Norway has agreed to help facilitate the transfer of frozen tax funds earmarked for the Palestinian Authority (PA) that were collected by Israel, the Norwegian government said on Sunday, according to Reuters.

The temporary solution will allow payments to resume and prevent a financial collapse for the PA, enabling it to pay salaries and provide essential services such as schools and healthcare, Norway said.

"This is critical to promoting stability in the region and for the Palestinian Authority to have legitimacy among its people," Norwegian Prime Minister Jonas Gahr Stoere said, as quoted by Reuters.

Under the solution agreed with Israel and PA officials, Norway will serve as an intermediary for holding revenues that Israel has withheld since October 7.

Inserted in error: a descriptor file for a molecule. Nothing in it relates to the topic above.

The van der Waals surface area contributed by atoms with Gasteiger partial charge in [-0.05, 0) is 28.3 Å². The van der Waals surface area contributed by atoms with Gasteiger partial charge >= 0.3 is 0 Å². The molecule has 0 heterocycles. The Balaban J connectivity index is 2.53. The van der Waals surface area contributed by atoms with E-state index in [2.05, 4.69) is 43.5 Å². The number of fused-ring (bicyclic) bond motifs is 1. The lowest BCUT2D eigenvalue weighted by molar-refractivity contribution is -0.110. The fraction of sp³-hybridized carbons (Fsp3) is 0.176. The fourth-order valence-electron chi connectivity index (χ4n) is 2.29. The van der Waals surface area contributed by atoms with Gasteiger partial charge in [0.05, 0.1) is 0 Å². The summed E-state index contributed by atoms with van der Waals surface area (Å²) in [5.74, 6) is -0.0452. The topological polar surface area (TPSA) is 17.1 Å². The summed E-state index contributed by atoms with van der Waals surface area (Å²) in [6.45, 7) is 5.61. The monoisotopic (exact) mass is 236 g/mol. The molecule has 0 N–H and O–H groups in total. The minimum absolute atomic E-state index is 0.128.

"The Palestinian Authority is then willing to accept the other funds," Norway said.

The portion of the revenue Norway will keep equals the portion that Israel estimates for Gaza, said a Norwegian foreign ministry spokesperson.

In November, the Political-Security Cabinet decided to offset from the funds of the Palestinian Authority all the money intended for the Gaza Strip, in addition to the offset that is carried out, in accordance with the law, of funds paid to terrorists and their families.

Upset by the Israeli move, the PA refused to accept the money that Israel collects on its behalf, unless the funds for Gaza are included, and returned it.

On January 21, Israeli officials said the Cabinet had approved a plan for frozen tax funds earmarked for the Gaza Strip to be held by Norway instead of transferred to the PA.